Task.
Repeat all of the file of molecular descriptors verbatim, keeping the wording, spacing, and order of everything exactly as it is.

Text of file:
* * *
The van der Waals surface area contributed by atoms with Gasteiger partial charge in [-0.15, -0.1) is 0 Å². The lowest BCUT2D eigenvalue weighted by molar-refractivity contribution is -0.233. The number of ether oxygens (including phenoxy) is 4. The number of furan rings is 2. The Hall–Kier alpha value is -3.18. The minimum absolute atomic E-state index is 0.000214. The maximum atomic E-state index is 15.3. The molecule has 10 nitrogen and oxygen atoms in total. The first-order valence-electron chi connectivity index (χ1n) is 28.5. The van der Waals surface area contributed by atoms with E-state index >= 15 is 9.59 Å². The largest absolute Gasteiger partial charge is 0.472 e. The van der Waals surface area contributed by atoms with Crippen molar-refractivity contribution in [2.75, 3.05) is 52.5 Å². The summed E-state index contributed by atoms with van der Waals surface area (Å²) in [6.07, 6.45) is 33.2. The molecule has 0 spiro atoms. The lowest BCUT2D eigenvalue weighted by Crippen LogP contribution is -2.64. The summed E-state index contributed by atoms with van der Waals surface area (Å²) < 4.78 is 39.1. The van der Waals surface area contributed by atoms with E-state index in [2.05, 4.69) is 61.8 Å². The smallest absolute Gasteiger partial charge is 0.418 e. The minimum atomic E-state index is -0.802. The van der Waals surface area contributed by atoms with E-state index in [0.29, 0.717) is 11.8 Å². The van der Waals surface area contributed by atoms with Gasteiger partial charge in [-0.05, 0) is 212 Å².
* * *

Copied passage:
The van der Waals surface area contributed by atoms with Gasteiger partial charge in [-0.15, -0.1) is 0 Å². The lowest BCUT2D eigenvalue weighted by molar-refractivity contribution is -0.233. The number of ether oxygens (including phenoxy) is 4. The number of furan rings is 2. The Hall–Kier alpha value is -3.18. The minimum absolute atomic E-state index is 0.000214. The maximum atomic E-state index is 15.3. The molecule has 10 nitrogen and oxygen atoms in total. The first-order valence-electron chi connectivity index (χ1n) is 28.5. The van der Waals surface area contributed by atoms with E-state index >= 15 is 9.59 Å². The largest absolute Gasteiger partial charge is 0.472 e. The van der Waals surface area contributed by atoms with Crippen molar-refractivity contribution in [2.75, 3.05) is 52.5 Å². The summed E-state index contributed by atoms with van der Waals surface area (Å²) in [6.07, 6.45) is 33.2. The molecule has 0 spiro atoms. The lowest BCUT2D eigenvalue weighted by Crippen LogP contribution is -2.64. The summed E-state index contributed by atoms with van der Waals surface area (Å²) < 4.78 is 39.1. The van der Waals surface area contributed by atoms with E-state index in [2.05, 4.69) is 61.8 Å². The smallest absolute Gasteiger partial charge is 0.418 e. The minimum atomic E-state index is -0.802. The van der Waals surface area contributed by atoms with E-state index in [0.29, 0.717) is 11.8 Å². The van der Waals surface area contributed by atoms with Gasteiger partial charge in [-0.05, 0) is 212 Å².